Some of us are aware of the system we have erected as a machine needing to be dismantled or changed into a living organism -- for the sake of our common survival and the health of the biosphere -- but we are all part of the system. A general is more part of it than a fruit-stand entrepreneur, but we are all mixed in or plugged in.

An illustration of that idea that's closer to home: I have been invited to give a speech at Congressman Roscoe Bartlett's energy conference this fall. What we are all starting to learn is that it doesn't matter if someone is more tied to the system than someone else when we have to come together to deal with an unprecedented crisis. We have to start redefining success and change the culture, as Congressman Bartlett says.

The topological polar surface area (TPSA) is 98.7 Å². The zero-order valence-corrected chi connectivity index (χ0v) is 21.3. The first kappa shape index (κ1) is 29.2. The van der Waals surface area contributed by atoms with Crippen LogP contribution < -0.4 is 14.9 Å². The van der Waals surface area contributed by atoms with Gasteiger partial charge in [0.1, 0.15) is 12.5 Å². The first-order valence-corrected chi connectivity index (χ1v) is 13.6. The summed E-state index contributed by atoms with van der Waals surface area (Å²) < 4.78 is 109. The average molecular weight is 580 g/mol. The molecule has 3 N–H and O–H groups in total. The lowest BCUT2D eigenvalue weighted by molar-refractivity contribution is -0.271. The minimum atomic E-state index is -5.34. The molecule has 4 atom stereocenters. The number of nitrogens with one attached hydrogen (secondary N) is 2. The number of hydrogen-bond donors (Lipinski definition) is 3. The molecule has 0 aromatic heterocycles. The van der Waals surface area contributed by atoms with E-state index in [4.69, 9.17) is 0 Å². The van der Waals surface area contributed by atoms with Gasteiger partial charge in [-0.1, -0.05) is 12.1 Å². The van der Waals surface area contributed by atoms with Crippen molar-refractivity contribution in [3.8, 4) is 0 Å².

The positive, don't forget!

Just knowing we have built a machine that's humming along, one that is opposed to nature and our own needs as sensitive beings, is a start toward dismantling negative structures. Humans are clever and diverse, and a small number are speedily working on a non-machine approach to daily living. As they are outside the machine to a significant degree, their ways are not entirely workable according to the rules of the machine and those who serve it.

However, as an investment in the future, sustainable living and social tools for survival are to be valued as better than gold. Our next essay is on just this question: how do we behave and change our ways in order to achieve sustainability, simplicity and slower living? Please write in your suggestions for a fun concept: What would you like to see practiced on a "Petrocollapse Rehearsal Day"? I have selected Sept 21, the fall equinox, as the Beginning of (the) Fall. Obvious ideas include using no cars, electricity, running water or plastic. Perhaps such a day will even be observed, and the public will create notes and share the experience.